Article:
November 2010

Lisa Kind - Editor

Esthetic Endeavors | by Judith Culp

 

Estheticians in Transition

Estheticians have a tendency to remake themselves several times during their career.

I have been an employee, employer, independent contractor, manufacturer’s representative, educator, writer, instructor and more.

Some changes are made from choice, some of necessity, but, as the old saying goes, “when one door closes, another opens.”

The choices are there, we just have to make them. But, how do we know if it is the right choice for us?

When asked for help with this article from those working in the field the response was many stories of transitions. Some were from school to first job, intermediate jobs or dream jobs, some involved changes in dreams and finding the right fit for them. There was excitement, frustration and determination in these stories.

Getting Started in Esthetics

Everyone had different thoughts regarding getting started in that first job. Jeani Wright of Portland, OR shared, “When I got out of school, I rented an office space thinking I could build my business that way. Not so smart!” She discovered that the traffic just was not there and it was time consuming and expensive to reprogram people’s habits.

It is far easier to locate where people expect to find you as Jeani went on to share, “If I were just getting out of school, I would probably work in a salon, either on commission or an hourly wage... build the business and then lease. Also, if you move to different salons, make sure you stay in the same area. Don’t move that far away.” This is sound advice, as people generally do not travel long distances (miles or time) to see a special technician. There are exceptions to this, but for the most part, it is best to locate yourself where your desired client base is.

Other important getting started tips included doing a self-evaluation. What sort of working situation will really be the best for you, being an employee or independent contractor? If you need total control of your hours, working as an independent contractor may be the right direction for you. If you do not want to worry about the overhead, purchasing, inventory, marketing or other business management aspects, then you may want to focus on being hired as an employee.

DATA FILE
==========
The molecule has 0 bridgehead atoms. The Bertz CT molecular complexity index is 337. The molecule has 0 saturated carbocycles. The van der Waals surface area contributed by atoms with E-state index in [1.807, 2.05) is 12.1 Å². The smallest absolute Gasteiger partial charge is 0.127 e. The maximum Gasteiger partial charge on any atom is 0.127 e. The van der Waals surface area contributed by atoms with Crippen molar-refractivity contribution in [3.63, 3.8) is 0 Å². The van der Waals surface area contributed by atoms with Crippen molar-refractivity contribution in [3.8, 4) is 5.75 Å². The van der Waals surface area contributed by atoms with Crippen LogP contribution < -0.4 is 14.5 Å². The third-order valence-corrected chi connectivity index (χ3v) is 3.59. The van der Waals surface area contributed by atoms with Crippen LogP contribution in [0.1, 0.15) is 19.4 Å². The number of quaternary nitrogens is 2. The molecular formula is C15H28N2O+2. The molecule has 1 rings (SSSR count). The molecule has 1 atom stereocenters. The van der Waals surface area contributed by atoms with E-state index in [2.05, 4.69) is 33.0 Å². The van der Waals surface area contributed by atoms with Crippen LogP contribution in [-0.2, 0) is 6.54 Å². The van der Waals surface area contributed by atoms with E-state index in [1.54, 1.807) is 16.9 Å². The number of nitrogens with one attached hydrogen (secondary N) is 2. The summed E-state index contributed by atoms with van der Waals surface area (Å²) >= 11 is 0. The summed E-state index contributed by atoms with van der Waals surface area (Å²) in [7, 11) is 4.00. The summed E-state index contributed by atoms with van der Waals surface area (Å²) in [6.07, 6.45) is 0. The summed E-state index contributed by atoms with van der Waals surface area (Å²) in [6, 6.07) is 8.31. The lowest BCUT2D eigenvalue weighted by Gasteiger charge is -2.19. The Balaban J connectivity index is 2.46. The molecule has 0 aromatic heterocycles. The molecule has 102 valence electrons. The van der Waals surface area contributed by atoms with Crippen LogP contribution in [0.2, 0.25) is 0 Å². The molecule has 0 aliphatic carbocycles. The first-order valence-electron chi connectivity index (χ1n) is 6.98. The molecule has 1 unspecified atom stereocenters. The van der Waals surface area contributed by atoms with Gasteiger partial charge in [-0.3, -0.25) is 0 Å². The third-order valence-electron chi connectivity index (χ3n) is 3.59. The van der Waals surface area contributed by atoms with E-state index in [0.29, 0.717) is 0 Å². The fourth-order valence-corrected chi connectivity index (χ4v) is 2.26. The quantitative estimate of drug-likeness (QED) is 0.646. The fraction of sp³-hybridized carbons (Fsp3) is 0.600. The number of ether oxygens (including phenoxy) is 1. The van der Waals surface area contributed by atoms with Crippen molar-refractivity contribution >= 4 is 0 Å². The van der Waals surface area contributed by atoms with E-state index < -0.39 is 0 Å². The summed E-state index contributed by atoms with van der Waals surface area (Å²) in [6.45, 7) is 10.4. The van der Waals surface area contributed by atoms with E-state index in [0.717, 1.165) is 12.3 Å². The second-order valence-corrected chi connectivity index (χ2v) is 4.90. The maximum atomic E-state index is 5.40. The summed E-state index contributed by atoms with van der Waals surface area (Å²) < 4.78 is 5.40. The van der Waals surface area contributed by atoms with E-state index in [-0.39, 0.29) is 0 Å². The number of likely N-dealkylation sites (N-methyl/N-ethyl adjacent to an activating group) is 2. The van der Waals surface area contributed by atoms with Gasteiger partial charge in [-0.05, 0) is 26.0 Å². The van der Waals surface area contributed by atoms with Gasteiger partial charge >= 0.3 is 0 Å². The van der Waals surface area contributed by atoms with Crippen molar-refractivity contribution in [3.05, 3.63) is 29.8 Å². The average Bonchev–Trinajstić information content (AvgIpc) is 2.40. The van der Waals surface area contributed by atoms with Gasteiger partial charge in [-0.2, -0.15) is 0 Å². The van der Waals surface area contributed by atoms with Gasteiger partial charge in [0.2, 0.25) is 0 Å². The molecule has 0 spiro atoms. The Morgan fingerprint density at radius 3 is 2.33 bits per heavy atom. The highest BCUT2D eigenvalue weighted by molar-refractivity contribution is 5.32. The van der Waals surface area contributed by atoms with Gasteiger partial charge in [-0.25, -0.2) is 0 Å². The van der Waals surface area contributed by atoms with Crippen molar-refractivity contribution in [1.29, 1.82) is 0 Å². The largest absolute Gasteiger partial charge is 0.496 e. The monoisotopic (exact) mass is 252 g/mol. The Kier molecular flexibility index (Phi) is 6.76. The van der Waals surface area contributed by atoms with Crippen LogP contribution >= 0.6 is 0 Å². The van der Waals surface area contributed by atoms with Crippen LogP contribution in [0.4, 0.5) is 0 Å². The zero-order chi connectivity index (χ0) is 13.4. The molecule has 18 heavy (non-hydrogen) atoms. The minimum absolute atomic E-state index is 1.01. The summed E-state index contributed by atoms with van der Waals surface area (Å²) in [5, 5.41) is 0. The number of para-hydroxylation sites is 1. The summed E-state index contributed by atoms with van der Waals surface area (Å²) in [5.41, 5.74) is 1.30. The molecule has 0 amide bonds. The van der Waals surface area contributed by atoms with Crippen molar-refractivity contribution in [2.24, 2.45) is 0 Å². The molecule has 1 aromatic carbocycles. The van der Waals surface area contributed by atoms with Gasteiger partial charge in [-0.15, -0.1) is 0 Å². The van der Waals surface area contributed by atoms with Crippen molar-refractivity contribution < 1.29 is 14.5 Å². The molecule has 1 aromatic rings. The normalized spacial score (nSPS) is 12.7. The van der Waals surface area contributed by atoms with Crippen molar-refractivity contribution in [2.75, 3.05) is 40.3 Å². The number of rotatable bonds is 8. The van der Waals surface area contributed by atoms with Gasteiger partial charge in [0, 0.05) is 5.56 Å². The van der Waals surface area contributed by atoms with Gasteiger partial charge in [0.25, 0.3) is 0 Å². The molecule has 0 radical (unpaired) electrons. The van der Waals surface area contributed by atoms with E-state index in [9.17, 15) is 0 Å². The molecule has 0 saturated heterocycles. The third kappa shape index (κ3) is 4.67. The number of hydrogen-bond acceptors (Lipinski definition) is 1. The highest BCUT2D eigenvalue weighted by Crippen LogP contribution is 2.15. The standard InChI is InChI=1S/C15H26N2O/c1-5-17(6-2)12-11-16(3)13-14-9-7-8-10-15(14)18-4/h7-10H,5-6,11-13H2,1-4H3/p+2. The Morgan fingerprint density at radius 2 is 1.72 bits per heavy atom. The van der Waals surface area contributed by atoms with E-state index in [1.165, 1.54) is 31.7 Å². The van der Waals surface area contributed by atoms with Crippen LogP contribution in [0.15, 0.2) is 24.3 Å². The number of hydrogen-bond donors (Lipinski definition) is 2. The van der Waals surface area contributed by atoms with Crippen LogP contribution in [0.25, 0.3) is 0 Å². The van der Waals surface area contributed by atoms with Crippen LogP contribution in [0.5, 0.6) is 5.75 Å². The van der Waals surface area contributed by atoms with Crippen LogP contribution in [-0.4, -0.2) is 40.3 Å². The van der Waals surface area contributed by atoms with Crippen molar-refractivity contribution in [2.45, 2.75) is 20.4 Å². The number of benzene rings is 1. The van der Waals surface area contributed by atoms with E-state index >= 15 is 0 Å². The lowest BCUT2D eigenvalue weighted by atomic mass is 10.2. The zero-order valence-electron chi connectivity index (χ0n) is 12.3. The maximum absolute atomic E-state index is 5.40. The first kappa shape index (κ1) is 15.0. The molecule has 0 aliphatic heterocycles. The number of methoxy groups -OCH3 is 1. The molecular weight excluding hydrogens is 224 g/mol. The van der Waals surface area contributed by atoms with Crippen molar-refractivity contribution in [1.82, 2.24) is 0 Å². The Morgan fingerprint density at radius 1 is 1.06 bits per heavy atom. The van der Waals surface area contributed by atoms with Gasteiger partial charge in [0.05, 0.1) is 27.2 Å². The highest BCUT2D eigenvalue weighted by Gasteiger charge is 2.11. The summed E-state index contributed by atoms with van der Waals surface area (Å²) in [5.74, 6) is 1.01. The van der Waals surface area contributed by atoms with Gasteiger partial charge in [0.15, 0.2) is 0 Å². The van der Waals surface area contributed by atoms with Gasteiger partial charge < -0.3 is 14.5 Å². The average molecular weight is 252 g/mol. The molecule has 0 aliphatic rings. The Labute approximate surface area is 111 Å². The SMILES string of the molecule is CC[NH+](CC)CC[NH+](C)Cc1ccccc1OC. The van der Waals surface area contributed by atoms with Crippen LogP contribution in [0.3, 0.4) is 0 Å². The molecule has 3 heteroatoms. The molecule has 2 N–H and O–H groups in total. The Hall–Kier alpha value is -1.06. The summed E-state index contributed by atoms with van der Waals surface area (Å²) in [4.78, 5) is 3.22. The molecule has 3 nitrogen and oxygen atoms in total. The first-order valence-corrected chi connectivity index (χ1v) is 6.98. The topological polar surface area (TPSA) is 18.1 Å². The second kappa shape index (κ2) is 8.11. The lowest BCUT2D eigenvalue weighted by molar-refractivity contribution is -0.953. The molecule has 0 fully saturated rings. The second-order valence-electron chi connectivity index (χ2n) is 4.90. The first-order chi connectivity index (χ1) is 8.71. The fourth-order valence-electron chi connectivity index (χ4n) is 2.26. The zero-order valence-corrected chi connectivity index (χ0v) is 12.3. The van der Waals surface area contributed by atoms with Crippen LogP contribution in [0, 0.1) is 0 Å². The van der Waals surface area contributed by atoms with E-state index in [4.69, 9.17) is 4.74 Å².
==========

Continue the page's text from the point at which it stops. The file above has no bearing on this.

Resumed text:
If you want to be hired as an employee, you need to impress your potential employer. A former graduate, Ashley Summers shared this, “It is most important to emphasize the fact that you do have experience. Depending on where you elected to gain your education, most esthetic graduates have been ‘working’ on clients throughout the duration. Do not hesitate to offer to demonstrate your skills and come prepared to do so. Who wants to say no to a fabulous free facial? Having confidence in yourself is the key to success.”

When you do find that initial position, make sure you are evaluating it in the proper perspective. Are you making this employment decision based on sound business acumen or on something else? One esthetician shared this thought, “Don’t always go with your gut feeling of trust, go with your business instinct and always get every detail of your business agreement in writing.”

Changes During your Career

At some point, we may realize things have reached a dead end and then it is time to change. Carmen Popa of Luminosity Acne Skin Care shares, “Recognize when it is time to move on. If you are in a career that you absolutely love and have passion for but begin to notice that your zest is diminishing, then it could be time to re-evaluate your current situation and see if your environment is to blame. From personal experience, my love of skincare greatly reignited once I went into business for myself and started treating skin my way.”

There are business considerations for entering into your own practice. The first would be creating a sound business plan as Mary of Mary Turner Skin Care and Day Spa of New Castle, Pennsylvania told me. She stated, “I found the most helpful thing when transitioning from being an employee to being a self-employed esthetician was to have guidelines and a plan. I planned out my purchases, what I wanted to accomplish in a certain timeline, what I was looking for in rental space, and what I could afford.”

There is no substitute for a sound business plan. This should include how you envision your practice, what your niche market is, and how you are going to reach them and get them into your clinic. You also need to consider how you will bring clients back, where you are going to locate, which products you are going to use, what equipment are you will be using, and the list goes on. If this training was not included in your esthetics program, enroll in a class at your community college. There is also help available through the Small Business Administration.

Take your time, gather your information and implement according to a plan, not on a whim or as an emotional response. Whether it is buying that “fabulous” product, equipment or concept, make sure you are following sound business practices.

Judith Culp, a CIDESCO Diplomat has been in the esthetics industry since 1980. A CPCP permanent makeup technician for over 18 years she served a 4-year term as a Director for the Society of Permanent Cosmetic Professionals, two years as their president. She is president of Culp Enterprises Inc. and CEO of NW Institute of Esthetics. Judy Culp is available for consulting. For more information visit www.estheticsnw.com.